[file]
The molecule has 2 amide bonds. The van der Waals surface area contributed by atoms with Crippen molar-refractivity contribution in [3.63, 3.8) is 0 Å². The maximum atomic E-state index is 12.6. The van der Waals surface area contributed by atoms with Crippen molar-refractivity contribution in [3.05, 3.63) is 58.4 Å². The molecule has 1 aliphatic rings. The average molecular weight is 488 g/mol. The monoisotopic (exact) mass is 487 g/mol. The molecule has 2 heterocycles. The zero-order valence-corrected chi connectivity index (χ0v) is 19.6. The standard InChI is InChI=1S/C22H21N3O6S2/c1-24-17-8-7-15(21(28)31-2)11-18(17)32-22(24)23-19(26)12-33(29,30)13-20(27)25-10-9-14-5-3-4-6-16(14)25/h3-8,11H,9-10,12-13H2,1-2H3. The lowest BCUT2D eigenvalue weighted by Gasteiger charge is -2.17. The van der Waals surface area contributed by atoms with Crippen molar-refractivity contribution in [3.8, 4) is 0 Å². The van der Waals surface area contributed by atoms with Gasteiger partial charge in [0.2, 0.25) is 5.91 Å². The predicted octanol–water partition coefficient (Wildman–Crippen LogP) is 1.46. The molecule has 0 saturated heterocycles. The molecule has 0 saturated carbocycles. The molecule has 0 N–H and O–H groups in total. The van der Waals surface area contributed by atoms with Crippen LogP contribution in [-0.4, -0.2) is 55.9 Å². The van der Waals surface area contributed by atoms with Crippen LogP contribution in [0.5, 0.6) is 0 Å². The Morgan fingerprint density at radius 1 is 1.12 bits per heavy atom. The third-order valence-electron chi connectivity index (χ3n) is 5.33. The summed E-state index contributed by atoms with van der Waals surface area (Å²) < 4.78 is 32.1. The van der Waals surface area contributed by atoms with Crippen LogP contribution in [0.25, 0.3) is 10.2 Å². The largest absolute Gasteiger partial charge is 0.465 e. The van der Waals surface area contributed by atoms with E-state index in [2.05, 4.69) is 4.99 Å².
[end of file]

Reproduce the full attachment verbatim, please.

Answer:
The molecule has 2 amide bonds. The van der Waals surface area contributed by atoms with Crippen molar-refractivity contribution in [3.63, 3.8) is 0 Å². The maximum atomic E-state index is 12.6. The van der Waals surface area contributed by atoms with Crippen molar-refractivity contribution in [3.05, 3.63) is 58.4 Å². The molecule has 1 aliphatic rings. The average molecular weight is 488 g/mol. The monoisotopic (exact) mass is 487 g/mol. The molecule has 2 heterocycles. The zero-order valence-corrected chi connectivity index (χ0v) is 19.6. The standard InChI is InChI=1S/C22H21N3O6S2/c1-24-17-8-7-15(21(28)31-2)11-18(17)32-22(24)23-19(26)12-33(29,30)13-20(27)25-10-9-14-5-3-4-6-16(14)25/h3-8,11H,9-10,12-13H2,1-2H3. The lowest BCUT2D eigenvalue weighted by Gasteiger charge is -2.17. The van der Waals surface area contributed by atoms with Crippen molar-refractivity contribution in [3.8, 4) is 0 Å². The van der Waals surface area contributed by atoms with Gasteiger partial charge in [0.2, 0.25) is 5.91 Å². The predicted octanol–water partition coefficient (Wildman–Crippen LogP) is 1.46. The molecule has 0 saturated heterocycles. The molecule has 0 saturated carbocycles. The molecule has 0 N–H and O–H groups in total. The van der Waals surface area contributed by atoms with Crippen LogP contribution in [-0.4, -0.2) is 55.9 Å². The van der Waals surface area contributed by atoms with Crippen LogP contribution in [0.5, 0.6) is 0 Å². The Morgan fingerprint density at radius 1 is 1.12 bits per heavy atom. The third-order valence-electron chi connectivity index (χ3n) is 5.33. The summed E-state index contributed by atoms with van der Waals surface area (Å²) < 4.78 is 32.1. The van der Waals surface area contributed by atoms with Crippen LogP contribution in [0.25, 0.3) is 10.2 Å². The largest absolute Gasteiger partial charge is 0.465 e. The van der Waals surface area contributed by atoms with E-state index in [2.05, 4.69) is 4.99 Å².